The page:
Caring nurse talks with senior female patient

How to Help Seniors Prevent Common Problems with Complex Wounds

The population of the United States is shifting toward a growing elderly population with an estimated 75 million baby boomers moving into the geriatric population over the next 20 years. As the senior population increases, there is a growing focus on chronic illnesses and the care required to treat them. Chronic and complex wounds can greatly impact quality of life and the estimated cost of care for these conditions in the US today is more than $25 billion.

Many times, this condition is due to changes in daily functioning or to common diseases associated with aging. Managing complex wounds is a difficult undertaking that requires support, information and, often times, an experienced care team. Whether you are working with an experienced team, like the one at Carlinville Rehabilitation and Health Care Center, or you are independently caring for an elderly adult on your own, it is important to understand your options.

Common Problems with Complex Wounds

Early identification and detailed treatment plans are often the best ways to combat chronic wounds. If your loved one is in a community experienced in complex wound care, like Carlinville Rehabilitation, the complex wound care nursing team can explain what to look for and how to respond to risk factors.

Without the right support and medical care, there are many common problems with complex wounds that can lead to more serious conditions. Here are a few examples of serious wounds and the problems that arise:

Severe Burns or Skin Loss

Large areas of damaged skin are more difficult to treat than small areas. This type of injury brings an increased risk of infection and often requires systemic antibiotics and hospitalization. However, early excision of burn wounds minimizes the risk of mortality and reduces the risk of infection.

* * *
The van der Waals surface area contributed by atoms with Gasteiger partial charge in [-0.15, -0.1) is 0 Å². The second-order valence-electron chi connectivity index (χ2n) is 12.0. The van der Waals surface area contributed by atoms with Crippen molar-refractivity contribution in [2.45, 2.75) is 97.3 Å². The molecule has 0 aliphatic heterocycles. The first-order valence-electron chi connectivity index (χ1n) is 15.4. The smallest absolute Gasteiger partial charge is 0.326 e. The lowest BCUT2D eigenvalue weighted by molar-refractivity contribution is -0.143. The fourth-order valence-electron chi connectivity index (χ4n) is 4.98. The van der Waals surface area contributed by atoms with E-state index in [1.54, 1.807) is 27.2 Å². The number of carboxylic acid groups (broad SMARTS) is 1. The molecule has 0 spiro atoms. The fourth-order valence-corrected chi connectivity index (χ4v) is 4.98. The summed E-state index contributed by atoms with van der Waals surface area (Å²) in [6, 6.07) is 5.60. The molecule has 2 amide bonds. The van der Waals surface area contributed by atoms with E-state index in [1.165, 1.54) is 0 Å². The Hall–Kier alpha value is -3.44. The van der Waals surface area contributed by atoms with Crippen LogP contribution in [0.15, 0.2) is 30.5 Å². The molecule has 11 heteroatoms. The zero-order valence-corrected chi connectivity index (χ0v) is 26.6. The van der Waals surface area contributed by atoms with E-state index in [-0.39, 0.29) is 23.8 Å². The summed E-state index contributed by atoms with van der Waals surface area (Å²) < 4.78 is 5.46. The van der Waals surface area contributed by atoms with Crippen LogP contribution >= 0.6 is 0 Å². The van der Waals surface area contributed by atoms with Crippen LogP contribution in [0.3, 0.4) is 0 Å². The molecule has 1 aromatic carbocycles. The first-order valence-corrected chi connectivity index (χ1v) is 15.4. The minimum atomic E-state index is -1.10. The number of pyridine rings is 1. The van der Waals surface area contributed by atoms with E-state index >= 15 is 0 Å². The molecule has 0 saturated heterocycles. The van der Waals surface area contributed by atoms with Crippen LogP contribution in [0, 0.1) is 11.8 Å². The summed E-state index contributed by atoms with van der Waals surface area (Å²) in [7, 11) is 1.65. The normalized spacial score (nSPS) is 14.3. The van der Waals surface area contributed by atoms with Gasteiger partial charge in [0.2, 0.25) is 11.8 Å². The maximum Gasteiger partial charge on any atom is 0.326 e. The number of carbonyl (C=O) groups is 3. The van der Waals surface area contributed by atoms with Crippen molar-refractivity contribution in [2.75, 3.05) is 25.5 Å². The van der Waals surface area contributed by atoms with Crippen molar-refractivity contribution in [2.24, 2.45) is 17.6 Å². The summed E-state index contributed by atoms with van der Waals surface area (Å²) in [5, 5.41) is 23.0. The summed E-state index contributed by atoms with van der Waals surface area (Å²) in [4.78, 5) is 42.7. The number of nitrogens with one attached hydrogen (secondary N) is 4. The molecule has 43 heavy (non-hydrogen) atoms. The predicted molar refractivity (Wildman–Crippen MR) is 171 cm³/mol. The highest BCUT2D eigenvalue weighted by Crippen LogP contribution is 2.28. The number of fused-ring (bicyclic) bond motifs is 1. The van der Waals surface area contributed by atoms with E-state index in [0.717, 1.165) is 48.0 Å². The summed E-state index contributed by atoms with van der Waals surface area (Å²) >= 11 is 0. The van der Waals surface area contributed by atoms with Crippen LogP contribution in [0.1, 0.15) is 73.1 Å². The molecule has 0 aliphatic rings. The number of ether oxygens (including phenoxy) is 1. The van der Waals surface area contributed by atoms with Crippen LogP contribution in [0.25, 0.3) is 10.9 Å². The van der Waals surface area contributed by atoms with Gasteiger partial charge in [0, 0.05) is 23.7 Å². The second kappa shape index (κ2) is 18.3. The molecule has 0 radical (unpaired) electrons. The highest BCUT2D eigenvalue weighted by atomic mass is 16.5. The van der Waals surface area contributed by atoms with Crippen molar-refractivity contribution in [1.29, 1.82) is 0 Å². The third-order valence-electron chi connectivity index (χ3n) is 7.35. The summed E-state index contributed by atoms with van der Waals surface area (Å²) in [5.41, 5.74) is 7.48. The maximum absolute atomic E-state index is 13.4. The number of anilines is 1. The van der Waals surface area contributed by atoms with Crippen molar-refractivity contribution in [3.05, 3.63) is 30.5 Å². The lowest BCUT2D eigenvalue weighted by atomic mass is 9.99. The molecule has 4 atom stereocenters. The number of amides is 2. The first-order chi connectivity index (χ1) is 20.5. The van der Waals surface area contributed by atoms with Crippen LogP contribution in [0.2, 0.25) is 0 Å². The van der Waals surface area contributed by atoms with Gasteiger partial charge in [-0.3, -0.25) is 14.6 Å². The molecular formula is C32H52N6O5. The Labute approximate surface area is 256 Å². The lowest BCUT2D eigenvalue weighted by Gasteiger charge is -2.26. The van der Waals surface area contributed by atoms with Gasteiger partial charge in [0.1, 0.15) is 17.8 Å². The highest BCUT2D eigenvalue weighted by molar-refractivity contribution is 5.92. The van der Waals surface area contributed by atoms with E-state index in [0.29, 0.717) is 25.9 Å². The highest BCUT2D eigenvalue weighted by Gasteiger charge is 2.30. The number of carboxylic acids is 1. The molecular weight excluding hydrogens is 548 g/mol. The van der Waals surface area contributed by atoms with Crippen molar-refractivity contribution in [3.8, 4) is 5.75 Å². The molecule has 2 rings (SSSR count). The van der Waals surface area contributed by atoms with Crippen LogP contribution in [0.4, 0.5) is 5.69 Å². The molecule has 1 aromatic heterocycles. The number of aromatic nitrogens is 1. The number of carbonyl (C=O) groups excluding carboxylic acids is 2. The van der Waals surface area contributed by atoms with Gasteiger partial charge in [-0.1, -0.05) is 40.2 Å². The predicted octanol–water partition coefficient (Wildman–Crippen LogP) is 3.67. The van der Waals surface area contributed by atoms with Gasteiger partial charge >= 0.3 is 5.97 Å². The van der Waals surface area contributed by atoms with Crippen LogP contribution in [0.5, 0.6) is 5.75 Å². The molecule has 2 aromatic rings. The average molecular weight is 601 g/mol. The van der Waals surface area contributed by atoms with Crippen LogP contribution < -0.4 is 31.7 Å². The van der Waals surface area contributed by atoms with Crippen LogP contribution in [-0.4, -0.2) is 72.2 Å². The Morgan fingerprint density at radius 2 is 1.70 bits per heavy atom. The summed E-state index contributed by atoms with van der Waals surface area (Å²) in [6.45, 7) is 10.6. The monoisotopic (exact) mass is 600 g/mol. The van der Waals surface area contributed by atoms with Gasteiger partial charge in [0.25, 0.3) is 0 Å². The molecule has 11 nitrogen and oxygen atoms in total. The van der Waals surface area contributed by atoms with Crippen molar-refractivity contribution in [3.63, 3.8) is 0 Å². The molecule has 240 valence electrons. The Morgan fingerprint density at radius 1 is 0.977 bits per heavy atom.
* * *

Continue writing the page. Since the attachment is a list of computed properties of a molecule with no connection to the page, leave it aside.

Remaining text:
Comorbidities and Chronicity

Other pathological factors must be at play for chronic wounds to form. Underlying diseases and external factors can also play a role. Chronicity can come from many sources, such as:

  • Changes in moisture or temperature
  • Medications
  • Metabolic diseases, like diabetes
  • Diseases that impact blood supply, such as peripheral vascular disease
  • Prior tissue injury
  • Diseases that impact the immune system


One of the most common and challenging problems managing complex wounds is infection. While bacteria are a part of the skin’s normal condition, and are even needed to maintain overall health, the wrong types, or too much bacteria, can cause infection. The presence of infection is dangerous because it interrupts the process of healing. Conditions like malnutrition, edema, venous insufficiency and diabetes can increase the risk of infection.

The Four Phases of Wound Healing

Once a wound is labeled as chronic or complex, the stages of healing follow a specific order. Those stages are:

  1. Hemostasis Phase. Hemostasis begins when blood leaks out of the body and the blood vessels constrict to limit the blood flow. This phase ends when coagulation occurs and the wound is bound by platelets and threads of fibrin.
  2. Inflammatory Phase. The second stage begins after the injury when the blood vessels leak transudate, which causes swelling. This fluid engorgement allows the cells the repair the site of the wound and damaged cells and pathogens are removed from the wound area.
  3. Proliferative Phase. This phase occurs when the wound is rebuilt with new tissue. During the proliferative phase, the wound begins to contract because new tissues are being built.
  4. Maturation Phase. The fourth phase of the four phases of wound healing is often called the remodeling phase. This usually begins around 21 days after the injury and can last for over a year.

The actual progression through the four phases of wound healing is completely dependent on the individual patient and their specific condition; sometimes wound care can progress backwards, while at other times healing is more rapid than expected.

Complex Wound Care Nursing

Taking a comprehensive approach to wound care includes working with an experienced, multidisciplinary team. Our team at Carlinville Rehabilitation and Health Care Center understands the need to include social support systems, nutritional planning and rehabilitation options in caring for patients with complex wounds. In addition to advanced wound care, Carlinville Rehabilitation offers skilled nursing care in the areas of:

  • 24-hour skilled nursing care
  • Pain management
  • Extensive rehabilitation
  • Respite care
  • Nutrition management
  • Stroke rehabilitation
  • Restorative nursing
  • Physical, occupational and speech therapy
  • IV therapy
  • Pulmonary care
  • Tracheostomy care
  • Infectious disease care
  • Community re-entry program
  • Complex disease management
  • Post-surgical treatment

Contact Carlinville Rehabilitation today and schedule a tour to learn more about our community and our services. We look forward to answering your questions!